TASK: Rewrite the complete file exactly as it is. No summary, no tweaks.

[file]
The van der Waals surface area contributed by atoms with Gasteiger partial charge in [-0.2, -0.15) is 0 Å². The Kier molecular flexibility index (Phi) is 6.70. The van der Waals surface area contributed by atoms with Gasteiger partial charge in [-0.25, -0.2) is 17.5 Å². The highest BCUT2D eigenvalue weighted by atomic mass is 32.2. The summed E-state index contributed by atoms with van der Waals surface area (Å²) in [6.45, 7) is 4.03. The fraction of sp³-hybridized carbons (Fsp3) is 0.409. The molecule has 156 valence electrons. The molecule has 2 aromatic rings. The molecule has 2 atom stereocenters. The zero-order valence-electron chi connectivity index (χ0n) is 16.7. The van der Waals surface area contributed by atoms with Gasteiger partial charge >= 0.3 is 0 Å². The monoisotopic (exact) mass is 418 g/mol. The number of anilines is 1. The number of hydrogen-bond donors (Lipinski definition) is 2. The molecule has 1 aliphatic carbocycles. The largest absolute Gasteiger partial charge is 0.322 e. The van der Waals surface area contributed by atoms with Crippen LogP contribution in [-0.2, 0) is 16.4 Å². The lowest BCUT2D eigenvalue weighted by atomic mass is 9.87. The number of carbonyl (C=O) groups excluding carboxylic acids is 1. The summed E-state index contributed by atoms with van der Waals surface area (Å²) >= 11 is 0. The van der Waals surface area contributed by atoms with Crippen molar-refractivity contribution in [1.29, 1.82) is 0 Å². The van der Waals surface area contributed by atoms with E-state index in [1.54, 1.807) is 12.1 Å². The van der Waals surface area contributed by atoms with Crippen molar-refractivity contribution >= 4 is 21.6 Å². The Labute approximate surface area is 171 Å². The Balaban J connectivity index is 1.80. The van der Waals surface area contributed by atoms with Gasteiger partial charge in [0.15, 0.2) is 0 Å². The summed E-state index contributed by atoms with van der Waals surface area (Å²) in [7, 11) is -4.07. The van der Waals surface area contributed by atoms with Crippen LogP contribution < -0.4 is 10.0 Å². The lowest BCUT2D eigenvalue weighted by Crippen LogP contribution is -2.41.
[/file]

The van der Waals surface area contributed by atoms with Gasteiger partial charge in [-0.2, -0.15) is 0 Å². The Kier molecular flexibility index (Phi) is 6.70. The van der Waals surface area contributed by atoms with Gasteiger partial charge in [-0.25, -0.2) is 17.5 Å². The highest BCUT2D eigenvalue weighted by atomic mass is 32.2. The summed E-state index contributed by atoms with van der Waals surface area (Å²) in [6.45, 7) is 4.03. The fraction of sp³-hybridized carbons (Fsp3) is 0.409. The molecule has 156 valence electrons. The molecule has 2 aromatic rings. The molecule has 2 atom stereocenters. The zero-order valence-electron chi connectivity index (χ0n) is 16.7. The van der Waals surface area contributed by atoms with Gasteiger partial charge >= 0.3 is 0 Å². The monoisotopic (exact) mass is 418 g/mol. The number of anilines is 1. The number of hydrogen-bond donors (Lipinski definition) is 2. The molecule has 1 aliphatic carbocycles. The largest absolute Gasteiger partial charge is 0.322 e. The van der Waals surface area contributed by atoms with Crippen LogP contribution in [-0.2, 0) is 16.4 Å². The lowest BCUT2D eigenvalue weighted by atomic mass is 9.87. The number of carbonyl (C=O) groups excluding carboxylic acids is 1. The summed E-state index contributed by atoms with van der Waals surface area (Å²) >= 11 is 0. The van der Waals surface area contributed by atoms with Crippen molar-refractivity contribution in [1.29, 1.82) is 0 Å². The van der Waals surface area contributed by atoms with E-state index in [1.54, 1.807) is 12.1 Å². The van der Waals surface area contributed by atoms with Crippen molar-refractivity contribution >= 4 is 21.6 Å². The Labute approximate surface area is 171 Å². The Balaban J connectivity index is 1.80. The van der Waals surface area contributed by atoms with Gasteiger partial charge in [0.15, 0.2) is 0 Å². The summed E-state index contributed by atoms with van der Waals surface area (Å²) in [7, 11) is -4.07. The van der Waals surface area contributed by atoms with Crippen LogP contribution < -0.4 is 10.0 Å². The lowest BCUT2D eigenvalue weighted by Crippen LogP contribution is -2.41.